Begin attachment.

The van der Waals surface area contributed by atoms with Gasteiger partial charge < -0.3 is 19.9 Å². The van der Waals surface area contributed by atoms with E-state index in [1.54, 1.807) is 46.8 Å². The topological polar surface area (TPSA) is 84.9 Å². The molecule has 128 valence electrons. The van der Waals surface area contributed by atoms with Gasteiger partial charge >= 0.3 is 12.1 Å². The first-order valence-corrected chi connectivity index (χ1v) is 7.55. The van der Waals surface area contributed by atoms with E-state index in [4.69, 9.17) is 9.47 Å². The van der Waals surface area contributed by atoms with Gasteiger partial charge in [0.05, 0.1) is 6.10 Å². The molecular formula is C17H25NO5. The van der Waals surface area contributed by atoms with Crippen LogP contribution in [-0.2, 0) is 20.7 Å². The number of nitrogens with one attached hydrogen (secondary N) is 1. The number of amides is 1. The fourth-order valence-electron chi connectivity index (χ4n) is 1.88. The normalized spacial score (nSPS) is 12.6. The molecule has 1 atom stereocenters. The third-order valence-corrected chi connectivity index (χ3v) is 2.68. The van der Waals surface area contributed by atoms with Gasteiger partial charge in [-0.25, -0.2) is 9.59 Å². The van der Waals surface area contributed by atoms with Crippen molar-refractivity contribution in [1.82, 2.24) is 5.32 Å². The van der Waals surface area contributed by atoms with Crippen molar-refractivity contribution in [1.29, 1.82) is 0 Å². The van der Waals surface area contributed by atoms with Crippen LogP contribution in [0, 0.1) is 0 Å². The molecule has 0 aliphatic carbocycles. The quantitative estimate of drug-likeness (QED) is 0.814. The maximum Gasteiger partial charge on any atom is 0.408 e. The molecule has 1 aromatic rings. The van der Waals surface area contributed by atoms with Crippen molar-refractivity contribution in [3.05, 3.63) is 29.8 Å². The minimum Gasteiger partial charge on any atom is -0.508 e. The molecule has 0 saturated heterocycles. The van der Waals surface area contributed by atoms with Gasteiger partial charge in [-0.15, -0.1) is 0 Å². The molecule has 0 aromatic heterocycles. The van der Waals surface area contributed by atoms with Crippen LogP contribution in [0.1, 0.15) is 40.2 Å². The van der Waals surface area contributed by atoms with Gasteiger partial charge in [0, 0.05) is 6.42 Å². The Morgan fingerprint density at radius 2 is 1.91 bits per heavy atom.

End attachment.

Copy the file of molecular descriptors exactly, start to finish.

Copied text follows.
The van der Waals surface area contributed by atoms with Gasteiger partial charge < -0.3 is 19.9 Å². The van der Waals surface area contributed by atoms with E-state index in [1.54, 1.807) is 46.8 Å². The topological polar surface area (TPSA) is 84.9 Å². The molecule has 128 valence electrons. The van der Waals surface area contributed by atoms with Gasteiger partial charge >= 0.3 is 12.1 Å². The first-order valence-corrected chi connectivity index (χ1v) is 7.55. The van der Waals surface area contributed by atoms with E-state index in [4.69, 9.17) is 9.47 Å². The van der Waals surface area contributed by atoms with Gasteiger partial charge in [0.05, 0.1) is 6.10 Å². The molecular formula is C17H25NO5. The van der Waals surface area contributed by atoms with Crippen LogP contribution in [-0.2, 0) is 20.7 Å². The number of nitrogens with one attached hydrogen (secondary N) is 1. The number of amides is 1. The fourth-order valence-electron chi connectivity index (χ4n) is 1.88. The normalized spacial score (nSPS) is 12.6. The molecule has 1 atom stereocenters. The third-order valence-corrected chi connectivity index (χ3v) is 2.68. The van der Waals surface area contributed by atoms with Gasteiger partial charge in [-0.25, -0.2) is 9.59 Å². The van der Waals surface area contributed by atoms with Crippen molar-refractivity contribution in [1.82, 2.24) is 5.32 Å². The van der Waals surface area contributed by atoms with Crippen molar-refractivity contribution in [1.29, 1.82) is 0 Å². The van der Waals surface area contributed by atoms with Crippen LogP contribution in [0, 0.1) is 0 Å². The molecule has 0 aliphatic carbocycles. The quantitative estimate of drug-likeness (QED) is 0.814. The maximum Gasteiger partial charge on any atom is 0.408 e. The molecule has 1 aromatic rings. The van der Waals surface area contributed by atoms with Crippen molar-refractivity contribution in [3.05, 3.63) is 29.8 Å². The minimum Gasteiger partial charge on any atom is -0.508 e. The molecule has 0 saturated heterocycles. The van der Waals surface area contributed by atoms with Gasteiger partial charge in [-0.15, -0.1) is 0 Å². The molecule has 0 aromatic heterocycles. The van der Waals surface area contributed by atoms with Crippen LogP contribution in [0.1, 0.15) is 40.2 Å². The van der Waals surface area contributed by atoms with Gasteiger partial charge in [0, 0.05) is 6.42 Å². The Morgan fingerprint density at radius 2 is 1.91 bits per heavy atom.